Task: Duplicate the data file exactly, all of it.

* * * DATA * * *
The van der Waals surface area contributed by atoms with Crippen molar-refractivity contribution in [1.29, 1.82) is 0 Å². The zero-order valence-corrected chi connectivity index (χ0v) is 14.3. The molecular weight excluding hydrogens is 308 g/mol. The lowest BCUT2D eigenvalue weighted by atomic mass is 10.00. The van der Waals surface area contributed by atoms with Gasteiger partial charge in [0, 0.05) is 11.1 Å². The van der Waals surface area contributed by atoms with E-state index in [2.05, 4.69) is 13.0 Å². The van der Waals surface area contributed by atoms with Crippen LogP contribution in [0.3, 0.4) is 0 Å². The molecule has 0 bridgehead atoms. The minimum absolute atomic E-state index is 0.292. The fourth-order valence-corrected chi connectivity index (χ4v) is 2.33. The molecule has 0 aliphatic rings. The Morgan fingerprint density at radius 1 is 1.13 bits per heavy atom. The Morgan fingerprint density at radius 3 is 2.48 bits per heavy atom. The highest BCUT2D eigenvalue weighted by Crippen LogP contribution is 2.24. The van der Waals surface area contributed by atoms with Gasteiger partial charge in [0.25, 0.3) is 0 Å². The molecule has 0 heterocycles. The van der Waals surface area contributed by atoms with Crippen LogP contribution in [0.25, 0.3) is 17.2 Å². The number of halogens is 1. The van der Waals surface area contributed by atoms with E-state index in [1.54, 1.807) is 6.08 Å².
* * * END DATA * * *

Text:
The van der Waals surface area contributed by atoms with Crippen molar-refractivity contribution in [1.29, 1.82) is 0 Å². The zero-order valence-corrected chi connectivity index (χ0v) is 14.3. The molecular weight excluding hydrogens is 308 g/mol. The lowest BCUT2D eigenvalue weighted by atomic mass is 10.00. The van der Waals surface area contributed by atoms with Gasteiger partial charge in [0, 0.05) is 11.1 Å². The van der Waals surface area contributed by atoms with E-state index in [2.05, 4.69) is 13.0 Å². The van der Waals surface area contributed by atoms with Crippen LogP contribution in [0.3, 0.4) is 0 Å². The molecule has 0 bridgehead atoms. The minimum absolute atomic E-state index is 0.292. The fourth-order valence-corrected chi connectivity index (χ4v) is 2.33. The molecule has 0 aliphatic rings. The Morgan fingerprint density at radius 1 is 1.13 bits per heavy atom. The Morgan fingerprint density at radius 3 is 2.48 bits per heavy atom. The highest BCUT2D eigenvalue weighted by Crippen LogP contribution is 2.24. The van der Waals surface area contributed by atoms with Gasteiger partial charge in [0.25, 0.3) is 0 Å². The molecule has 0 heterocycles. The van der Waals surface area contributed by atoms with Crippen LogP contribution in [0.25, 0.3) is 17.2 Å². The number of halogens is 1. The van der Waals surface area contributed by atoms with E-state index in [1.54, 1.807) is 6.08 Å².